8. The staffing agency should maintain contact with temporary workers assigned to a host. The staffing agency (a) has the duty to inquire and, if possible, verify that the host employer has fulfilled its responsibilities for a safe workplace (b) should have a written procedure for workers to report any hazards and instances when the workers’ tasks were altered from those agreed upon with the agency. Both staffing agency and host employer should inform the workers how to report hazards and changes to the job tasks.

How Businesses Should Respond to OSHA’s Recommended Practices

The new OSHA-recommended practices make it clear that staffing agencies and host employers are jointly responsible for providing and maintaining safe working conditions for temporary employees. Both should be aware of these recommendations and ensure that they are followed to protect the safety of temporary workers employed on their premises, and to avoid complaints of alleged violations. The recommended practices will require more intensive assessment of safety-protective steps by the agency and host employer, along with follow up by each to ensure that these practices are followed in the work place. Every use of a temporary worker should be subject to a written contract between the agency and the host. The contract should define the training and safety responsibilities of each. Before temporary workers commence job duties, host employers should ensure that they are properly trained in the safety aspects of the jobs for which they are assigned and the places in which they will be performing them. Records should be kept of this training.

While aspects of this initiative may seem onerous, or unnecessary, there are many more problems that arise if the recommendations are ignored. In that event, such problems could impact workers’ health and lead to legal complications. OSHA’s initiative will give plaintiffs’ lawyers more ammunition to be used regarding complaints of workplace safety. It may lead to more complaints by would-be “whistleblowers” that their employments were adversely affected by negative reactions to reports regarding the adequacy of safety measures and/or safety related training. Since OSHA prohibits employers from retaliating against employees for exercising rights under the Act, temporary employees who make reports regarding safety should not be treated adversely as a result of the report. Staffing agencies and host employers should give safety training and compliance heightened focus as a result of OSHA’s initiative, for all these reasons.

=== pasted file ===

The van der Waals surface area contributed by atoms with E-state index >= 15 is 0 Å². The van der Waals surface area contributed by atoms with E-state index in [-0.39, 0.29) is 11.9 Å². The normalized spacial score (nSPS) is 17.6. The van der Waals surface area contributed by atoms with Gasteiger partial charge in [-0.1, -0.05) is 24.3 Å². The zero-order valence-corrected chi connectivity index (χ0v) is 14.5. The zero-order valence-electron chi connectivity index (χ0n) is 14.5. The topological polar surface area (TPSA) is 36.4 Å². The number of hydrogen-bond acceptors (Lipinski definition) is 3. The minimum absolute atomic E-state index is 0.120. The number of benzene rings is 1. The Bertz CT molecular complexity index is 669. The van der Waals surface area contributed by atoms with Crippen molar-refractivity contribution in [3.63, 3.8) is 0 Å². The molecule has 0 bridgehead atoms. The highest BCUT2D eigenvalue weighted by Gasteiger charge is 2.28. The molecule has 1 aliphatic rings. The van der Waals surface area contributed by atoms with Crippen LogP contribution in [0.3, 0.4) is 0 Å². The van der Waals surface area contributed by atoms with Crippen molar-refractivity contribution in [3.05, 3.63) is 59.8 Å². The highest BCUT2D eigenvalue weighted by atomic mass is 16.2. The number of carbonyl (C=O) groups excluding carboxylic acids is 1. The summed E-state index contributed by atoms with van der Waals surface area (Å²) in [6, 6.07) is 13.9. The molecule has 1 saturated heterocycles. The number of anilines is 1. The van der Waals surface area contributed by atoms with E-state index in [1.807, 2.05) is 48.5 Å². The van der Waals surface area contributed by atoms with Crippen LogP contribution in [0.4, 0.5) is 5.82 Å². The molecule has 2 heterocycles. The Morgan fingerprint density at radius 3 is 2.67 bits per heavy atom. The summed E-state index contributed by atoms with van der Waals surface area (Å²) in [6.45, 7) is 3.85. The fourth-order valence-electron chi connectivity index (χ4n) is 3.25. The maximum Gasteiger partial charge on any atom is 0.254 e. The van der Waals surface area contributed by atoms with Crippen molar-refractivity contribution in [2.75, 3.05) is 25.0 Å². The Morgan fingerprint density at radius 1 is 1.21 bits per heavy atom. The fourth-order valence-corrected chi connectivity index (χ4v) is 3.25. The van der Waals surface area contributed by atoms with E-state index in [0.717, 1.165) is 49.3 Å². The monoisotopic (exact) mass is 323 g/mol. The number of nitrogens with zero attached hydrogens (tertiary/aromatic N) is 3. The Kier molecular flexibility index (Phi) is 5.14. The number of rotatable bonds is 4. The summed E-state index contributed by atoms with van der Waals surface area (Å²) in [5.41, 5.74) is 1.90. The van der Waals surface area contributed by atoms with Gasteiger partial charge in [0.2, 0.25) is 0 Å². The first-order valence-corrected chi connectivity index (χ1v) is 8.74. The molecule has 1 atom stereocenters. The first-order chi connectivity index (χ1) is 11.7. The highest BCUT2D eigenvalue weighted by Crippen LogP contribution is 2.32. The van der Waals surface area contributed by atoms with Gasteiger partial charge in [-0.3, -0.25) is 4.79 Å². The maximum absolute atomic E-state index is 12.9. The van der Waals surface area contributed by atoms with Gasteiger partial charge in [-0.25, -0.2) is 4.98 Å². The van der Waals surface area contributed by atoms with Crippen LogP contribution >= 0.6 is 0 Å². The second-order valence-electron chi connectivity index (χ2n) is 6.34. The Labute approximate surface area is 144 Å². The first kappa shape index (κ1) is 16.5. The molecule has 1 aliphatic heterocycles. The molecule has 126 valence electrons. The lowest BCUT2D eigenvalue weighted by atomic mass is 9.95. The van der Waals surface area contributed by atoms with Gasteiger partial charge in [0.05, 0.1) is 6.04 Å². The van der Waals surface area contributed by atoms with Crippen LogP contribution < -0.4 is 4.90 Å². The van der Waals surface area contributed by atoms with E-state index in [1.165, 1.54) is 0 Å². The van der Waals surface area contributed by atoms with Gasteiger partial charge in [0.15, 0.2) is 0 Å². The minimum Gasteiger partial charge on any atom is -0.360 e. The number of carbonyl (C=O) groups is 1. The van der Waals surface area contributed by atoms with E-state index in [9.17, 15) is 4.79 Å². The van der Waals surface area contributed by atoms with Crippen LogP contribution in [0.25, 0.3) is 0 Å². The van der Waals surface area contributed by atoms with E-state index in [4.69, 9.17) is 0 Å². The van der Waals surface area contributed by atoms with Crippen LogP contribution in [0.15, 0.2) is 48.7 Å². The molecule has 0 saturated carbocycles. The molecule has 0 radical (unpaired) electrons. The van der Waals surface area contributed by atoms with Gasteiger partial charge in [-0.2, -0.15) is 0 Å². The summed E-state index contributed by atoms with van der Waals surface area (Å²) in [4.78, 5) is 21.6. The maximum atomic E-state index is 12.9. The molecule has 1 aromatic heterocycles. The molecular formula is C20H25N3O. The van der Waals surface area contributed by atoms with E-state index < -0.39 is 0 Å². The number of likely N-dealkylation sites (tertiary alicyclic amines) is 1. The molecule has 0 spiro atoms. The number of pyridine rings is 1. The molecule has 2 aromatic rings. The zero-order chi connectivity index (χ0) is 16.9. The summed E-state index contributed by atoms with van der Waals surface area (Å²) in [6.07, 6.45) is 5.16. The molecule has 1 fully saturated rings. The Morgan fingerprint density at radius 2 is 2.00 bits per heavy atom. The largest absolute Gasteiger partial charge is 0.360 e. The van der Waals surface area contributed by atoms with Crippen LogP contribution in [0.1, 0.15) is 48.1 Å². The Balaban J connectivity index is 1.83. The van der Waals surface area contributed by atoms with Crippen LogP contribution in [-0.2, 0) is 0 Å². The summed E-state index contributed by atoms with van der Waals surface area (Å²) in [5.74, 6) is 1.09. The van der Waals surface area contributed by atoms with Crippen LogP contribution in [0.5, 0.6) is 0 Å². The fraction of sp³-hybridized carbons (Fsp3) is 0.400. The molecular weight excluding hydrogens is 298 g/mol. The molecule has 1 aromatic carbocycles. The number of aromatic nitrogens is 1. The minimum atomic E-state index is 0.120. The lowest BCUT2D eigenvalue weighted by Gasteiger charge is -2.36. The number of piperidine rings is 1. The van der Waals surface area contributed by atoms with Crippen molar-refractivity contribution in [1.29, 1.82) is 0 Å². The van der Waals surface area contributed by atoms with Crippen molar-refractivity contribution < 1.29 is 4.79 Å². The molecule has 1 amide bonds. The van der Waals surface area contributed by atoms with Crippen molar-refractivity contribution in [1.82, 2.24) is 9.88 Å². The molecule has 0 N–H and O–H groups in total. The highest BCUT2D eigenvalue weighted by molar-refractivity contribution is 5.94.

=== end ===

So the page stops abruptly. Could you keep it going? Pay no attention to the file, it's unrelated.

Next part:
This article is authored by attorney David A. Flores and is intended for educational purposes and to give you general information and a general understanding of the law only, not to provide specific legal advice.  Any particular questions should be directed to your legal counsel or, if you do not have one, please feel free to contact us.



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Joint Employer Status and the NLRB

Late last month, NLRB General Counsel Richard Griffin announced that he has authorized issuance of Unfair Labor Practice Complaints based on 43 of the 181 pending charges against McDonald’s, USA, LLC and various of its franchises, in which the Board will allege that the company and its franchisees are joint employers. This decision goes against decades of decisions and case law and could potentially be devastating to the franchise system as we know it. If upheld, the determination would bring McDonald’s (with its deep pockets) to the bargaining table in connection with a wide variety of employment related claims. The financial strength of McDonald’s would make forming a union more attractive to workers. McDonald’s, and other franchise chains, may also have to step up its policing of franchises and spend more time and money monitoring stores to prevent labor infractions.